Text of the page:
I remember reading some “blogging rules” list way back when I started Life in a Skillet. The only one that stuck with me was “Never apologize for missing a post.” The reason was basically that we all have busy lives – things to do, places to go, people to see – and when it comes right down to it, no one will miss you if you miss a post.
I may have taken that a bit too much to heart.
I discovered that people DO notice. (Hi Mom!) Most recently my next-door neighbor stopped by and said she really loved reading Life in a Skillet, and why did I stop? Why, indeed. It wasn’t intentional; I got distracted. There was the work I was paid to do, then there are daily life things that I allow to take precedence. Then there was the Really Big Distraction: Kid One graduated from college, got a job, and moved out into a place of his own in a different town. My Food Mojo left with him. When I started Life in a Skillet, I had, living at home, an elementary school boy and one in high school and many assorted kid-friends stopping by. I enjoyed cooking with and for the crowd and chronicling it. Now I just have a high schooler at home, and his friends don’t hang out at our house like Kid One’s did. Dinners that were often 5 of us, because Kid One’s Mija often joined us, turned in to dinner for 3. It’s actually been a bit of an identity shift.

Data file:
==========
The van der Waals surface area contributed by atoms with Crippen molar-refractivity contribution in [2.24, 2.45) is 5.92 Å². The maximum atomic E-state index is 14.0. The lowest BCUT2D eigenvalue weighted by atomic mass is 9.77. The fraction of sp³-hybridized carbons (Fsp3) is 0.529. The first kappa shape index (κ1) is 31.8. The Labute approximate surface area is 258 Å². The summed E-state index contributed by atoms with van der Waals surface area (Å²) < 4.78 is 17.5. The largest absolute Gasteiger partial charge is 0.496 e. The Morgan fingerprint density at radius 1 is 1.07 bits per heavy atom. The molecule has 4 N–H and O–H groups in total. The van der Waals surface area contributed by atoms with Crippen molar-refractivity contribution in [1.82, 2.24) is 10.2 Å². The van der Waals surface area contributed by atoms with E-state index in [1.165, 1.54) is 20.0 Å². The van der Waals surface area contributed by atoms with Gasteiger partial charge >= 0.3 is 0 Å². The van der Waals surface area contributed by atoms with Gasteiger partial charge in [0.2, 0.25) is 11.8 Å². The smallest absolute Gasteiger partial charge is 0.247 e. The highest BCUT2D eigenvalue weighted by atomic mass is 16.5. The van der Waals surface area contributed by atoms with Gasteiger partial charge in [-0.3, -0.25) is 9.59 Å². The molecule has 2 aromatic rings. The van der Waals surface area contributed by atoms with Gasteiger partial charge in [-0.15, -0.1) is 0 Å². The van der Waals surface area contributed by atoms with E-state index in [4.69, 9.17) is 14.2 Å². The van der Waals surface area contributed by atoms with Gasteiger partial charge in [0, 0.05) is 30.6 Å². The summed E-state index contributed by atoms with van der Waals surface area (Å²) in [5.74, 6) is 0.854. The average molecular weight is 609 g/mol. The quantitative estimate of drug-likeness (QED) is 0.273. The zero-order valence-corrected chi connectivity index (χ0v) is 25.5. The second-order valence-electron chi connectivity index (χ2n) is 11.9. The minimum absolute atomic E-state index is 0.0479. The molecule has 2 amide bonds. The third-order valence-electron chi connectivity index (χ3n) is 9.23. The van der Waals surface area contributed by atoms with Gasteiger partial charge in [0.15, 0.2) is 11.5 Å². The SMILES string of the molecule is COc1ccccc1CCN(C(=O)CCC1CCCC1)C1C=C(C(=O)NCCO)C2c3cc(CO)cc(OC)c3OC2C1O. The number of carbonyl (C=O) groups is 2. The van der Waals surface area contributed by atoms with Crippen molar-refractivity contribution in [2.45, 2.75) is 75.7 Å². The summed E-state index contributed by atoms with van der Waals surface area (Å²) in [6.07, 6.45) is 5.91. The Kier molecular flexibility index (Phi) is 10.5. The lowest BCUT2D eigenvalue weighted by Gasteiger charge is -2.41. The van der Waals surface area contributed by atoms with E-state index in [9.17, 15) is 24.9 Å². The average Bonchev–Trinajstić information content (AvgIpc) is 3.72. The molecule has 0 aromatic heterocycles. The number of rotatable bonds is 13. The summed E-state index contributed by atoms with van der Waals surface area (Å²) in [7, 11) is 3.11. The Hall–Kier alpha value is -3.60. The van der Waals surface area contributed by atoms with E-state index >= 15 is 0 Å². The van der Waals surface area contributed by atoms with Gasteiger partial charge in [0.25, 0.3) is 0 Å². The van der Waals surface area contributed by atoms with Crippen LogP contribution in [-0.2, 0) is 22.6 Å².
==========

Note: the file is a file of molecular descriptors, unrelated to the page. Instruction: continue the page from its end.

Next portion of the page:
And at the same time, I got tired of the click bait and chatter online. I got tired of tepid content. I started comparing myself to blogs I knew got loads of traffic and became mildly obsessed with seeing how a provocative blog post title increased my page hits, even if it wasn’t the title I wanted to write. I took offers to write sponsored posts, and those took me off the track of writing what I really wanted to. Because that’s the point of a blog: writing exactly what you want and putting it out there for the world to see.
I’ve been traveling quite a bit over the past year, which is one advantage to having older children. I find I still want to get online and share. So here I am, back to my blog, to write exactly what I want and putting it out there for the world to see.
Skimming over my photos from the past year to see if there’s one defining food continuum I can post here for a bit of color, I realize it was the Year of the Oyster. We ate dozens and dozens of oysters. At home, at restaurants, and at the Farmer’s Market. Mostly Kumamotos. Mostly raw. Here’s one of our at-home backyard oyster-fest creations: raw and topped with lemon zest, basil chiffonade, and a dash of Tapatio.
Cheers! to future Life in a Skillet adventures.